Taiwan bans the consumption of cat and dog meat
Published on Monday, 17 April 2017
The consumption of dog and cat meat in East Asian countries such as China, Taiwan and South Korea has long since sparked an outcry to ban the practice from all over the world. Taiwan’s momentous ban on this tradition of eating dog and cat meat was announced on Tuesday, 11 April.
A fine of between NT$200,000 (S$2,300) and NT$2 million (S$92,021) will be imposed on anyone who sells, purchases or consumes dog or cat meat in Taiwan. Offenders will also have their names put up publicly to shame them. This was amended from the previous law which only stated that slaughtering dogs and cats was illegal, without mention of selling or buying of the meat.
As part of this change in animal welfare laws in Taiwan, those who intentionally harm animals will now serve a jail time of up to two years–an increase from the previous maximum of one year. Walking one’s dog while on a motorised vehicle is also illegal now and offenders can face a fine of up to NT$15,000 (S$690).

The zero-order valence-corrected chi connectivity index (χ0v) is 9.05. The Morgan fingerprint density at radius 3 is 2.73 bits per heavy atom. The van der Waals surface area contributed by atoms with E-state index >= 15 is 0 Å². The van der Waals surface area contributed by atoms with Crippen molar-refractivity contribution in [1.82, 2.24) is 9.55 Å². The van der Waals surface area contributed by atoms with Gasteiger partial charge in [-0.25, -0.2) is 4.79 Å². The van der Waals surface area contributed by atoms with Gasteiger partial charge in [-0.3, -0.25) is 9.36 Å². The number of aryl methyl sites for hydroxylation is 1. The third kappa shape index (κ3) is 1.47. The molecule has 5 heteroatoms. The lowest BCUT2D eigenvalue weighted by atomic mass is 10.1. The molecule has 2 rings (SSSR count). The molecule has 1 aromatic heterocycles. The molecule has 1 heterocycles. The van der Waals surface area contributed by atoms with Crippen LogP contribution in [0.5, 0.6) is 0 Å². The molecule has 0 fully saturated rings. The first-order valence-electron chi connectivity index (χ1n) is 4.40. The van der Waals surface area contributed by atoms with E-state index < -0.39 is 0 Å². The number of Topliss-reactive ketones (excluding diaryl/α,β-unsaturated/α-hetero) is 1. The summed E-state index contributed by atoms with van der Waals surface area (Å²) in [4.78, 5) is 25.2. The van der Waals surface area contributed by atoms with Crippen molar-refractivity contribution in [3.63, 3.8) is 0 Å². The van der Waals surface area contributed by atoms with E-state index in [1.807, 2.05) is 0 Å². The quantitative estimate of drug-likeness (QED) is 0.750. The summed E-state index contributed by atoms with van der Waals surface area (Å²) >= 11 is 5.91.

Although it seems as though the practice of eating dog and cat meat is deeply entrenched in some Asian countries (namely China and South Korea), there has been a shift away from the consumption of dog and cat meat among the people in Asia. A study carried out by Animals Asia in 2015 shows that less than a quarter of Chinese people living in major cities have consumed dog meat between 2013 and 2015. In South Korea, the Moran Market, which is the largest dog meat market in the country, has begun its gradual move to shutting down as of February this year.
Now that Taiwan has set the example, it is hoped that other countries that carry out this practice will implement rules to outlaw this centuries-old tradition as well.